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Trump makes investment banking fees uncertain again


By and Carl O'Donnell

(Reuters) - President Donald Trump's dramatic intervention in Singapore-based Ltd's $117 billion hostile bid for U.S. semiconductor peer Qualcomm Inc is the latest reminder to investment bankers not to take lucrative fees on transformative mergers for granted under his administration.

Seven investment that were backing Broadcom's bid for Qualcomm, the largest acquisition ever attempted in the technology sector, stand to lose out on fees as a result of Trump's order on Monday prohibiting the deal due to national security concerns.

"Bankers will be sceptical about cross-border deals that involve technology or data that could have implications for national security or for America's competitive position in key industries," said Erik Gordon, a professor at the University of Michigan's Ross School of Business.

has disclosed its financial advisers as Moelis & Co , Citigroup , , JPMorgan Chase & Co , Bank of America Corp , and & Co . They stood to receive an estimated $135 million if the deal had gone ahead, according to Freeman Consulting Services.

This is not the first time has put fees in jeopardy. The filed a lawsuit in November to stop Inc , from buying and owner for $85 billion, citing antitrust concerns.

If that deal closes, AT&T's adviser, Perella Weinberg Partners, will receive an estimated $80 million, Freeman said, while Time Warner's advisers, Allen & Co, and , will receive $140 million, according to regulatory filings.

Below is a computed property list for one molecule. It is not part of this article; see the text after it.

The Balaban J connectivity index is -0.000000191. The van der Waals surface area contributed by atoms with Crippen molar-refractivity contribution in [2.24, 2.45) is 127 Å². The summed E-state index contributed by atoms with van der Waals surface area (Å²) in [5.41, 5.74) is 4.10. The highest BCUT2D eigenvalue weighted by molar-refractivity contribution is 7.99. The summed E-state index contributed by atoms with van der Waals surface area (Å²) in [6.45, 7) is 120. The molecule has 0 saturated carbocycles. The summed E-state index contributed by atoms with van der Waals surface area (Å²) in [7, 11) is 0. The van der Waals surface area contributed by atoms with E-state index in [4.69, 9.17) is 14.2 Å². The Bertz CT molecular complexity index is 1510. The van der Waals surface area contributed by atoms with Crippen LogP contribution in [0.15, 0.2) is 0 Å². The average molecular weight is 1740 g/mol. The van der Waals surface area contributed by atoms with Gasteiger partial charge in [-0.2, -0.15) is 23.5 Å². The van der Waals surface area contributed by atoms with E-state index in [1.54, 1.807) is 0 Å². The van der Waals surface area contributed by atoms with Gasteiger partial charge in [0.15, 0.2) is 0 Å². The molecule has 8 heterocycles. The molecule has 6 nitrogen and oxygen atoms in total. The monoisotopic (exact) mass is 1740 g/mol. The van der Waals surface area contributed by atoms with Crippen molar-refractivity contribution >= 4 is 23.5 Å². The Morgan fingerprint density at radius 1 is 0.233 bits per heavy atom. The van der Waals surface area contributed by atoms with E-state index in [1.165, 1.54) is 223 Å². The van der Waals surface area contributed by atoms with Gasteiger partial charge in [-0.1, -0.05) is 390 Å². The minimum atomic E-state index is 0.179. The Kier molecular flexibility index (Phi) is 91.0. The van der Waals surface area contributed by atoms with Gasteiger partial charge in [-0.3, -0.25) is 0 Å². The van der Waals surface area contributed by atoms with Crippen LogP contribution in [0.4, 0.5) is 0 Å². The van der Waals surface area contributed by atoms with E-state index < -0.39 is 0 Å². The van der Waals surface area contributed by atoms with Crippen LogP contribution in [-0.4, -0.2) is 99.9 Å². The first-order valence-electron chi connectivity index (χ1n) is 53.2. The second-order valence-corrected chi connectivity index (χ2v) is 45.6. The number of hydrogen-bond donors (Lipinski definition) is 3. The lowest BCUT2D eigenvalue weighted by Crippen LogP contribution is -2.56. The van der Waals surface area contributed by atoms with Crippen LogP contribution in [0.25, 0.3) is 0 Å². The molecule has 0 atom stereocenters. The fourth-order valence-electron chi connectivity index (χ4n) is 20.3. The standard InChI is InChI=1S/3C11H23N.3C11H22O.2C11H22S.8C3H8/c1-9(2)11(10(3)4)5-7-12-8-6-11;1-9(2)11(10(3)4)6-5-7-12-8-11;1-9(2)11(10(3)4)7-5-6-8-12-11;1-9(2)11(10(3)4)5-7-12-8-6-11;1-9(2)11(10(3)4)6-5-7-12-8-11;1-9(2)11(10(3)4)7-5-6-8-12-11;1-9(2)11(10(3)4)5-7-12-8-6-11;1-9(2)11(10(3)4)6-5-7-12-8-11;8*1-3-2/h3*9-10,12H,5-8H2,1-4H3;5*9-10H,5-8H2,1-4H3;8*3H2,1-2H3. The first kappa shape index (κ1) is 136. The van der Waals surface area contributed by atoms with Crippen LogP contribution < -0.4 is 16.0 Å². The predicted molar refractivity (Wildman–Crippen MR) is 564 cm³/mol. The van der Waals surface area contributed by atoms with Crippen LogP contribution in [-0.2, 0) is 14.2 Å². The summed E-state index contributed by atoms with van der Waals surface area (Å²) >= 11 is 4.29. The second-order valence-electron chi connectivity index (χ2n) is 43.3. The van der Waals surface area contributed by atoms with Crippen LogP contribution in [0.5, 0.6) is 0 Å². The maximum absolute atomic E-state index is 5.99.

To be sure, the Trump administration's overall track record is not hostile to mergers. Deal activity continues to be robust, with U.S. merger and acquisition volumes reaching $389 billion so far this year, compared with $236.5 billion in the same period a year ago, as companies have been emboldened by U.S. tax reform to pursue big deals.

What is more, typically do receive some small portion of the full fees if deals fall through. In the case of Broadcom, the could now receive an estimated $20 million, according to Freeman.

However, the high-profile dealmaking casualties illustrate how Trump's pro-business rhetoric has not always translated into smooth sailing for the regulatory approval of deals.

Investment bankers' nerves are about to be tested further, as more transformative deals make their way through the regulatory review process. Walt Disney Co's $52.4 billion acquisition of assets from , CVS Health Corp's $69 billion deal to buy Inc and U.S. Corp's $52 billion agreement to buy will be subjected to intense regulatory scrutiny later this year.

(Reporting by and in New York; Editing by Jonathan Oatis)

(This story has not been edited by Business Standard staff and is auto-generated from a syndicated feed.)

First Published: Wed, March 14 2018. 01:53 IST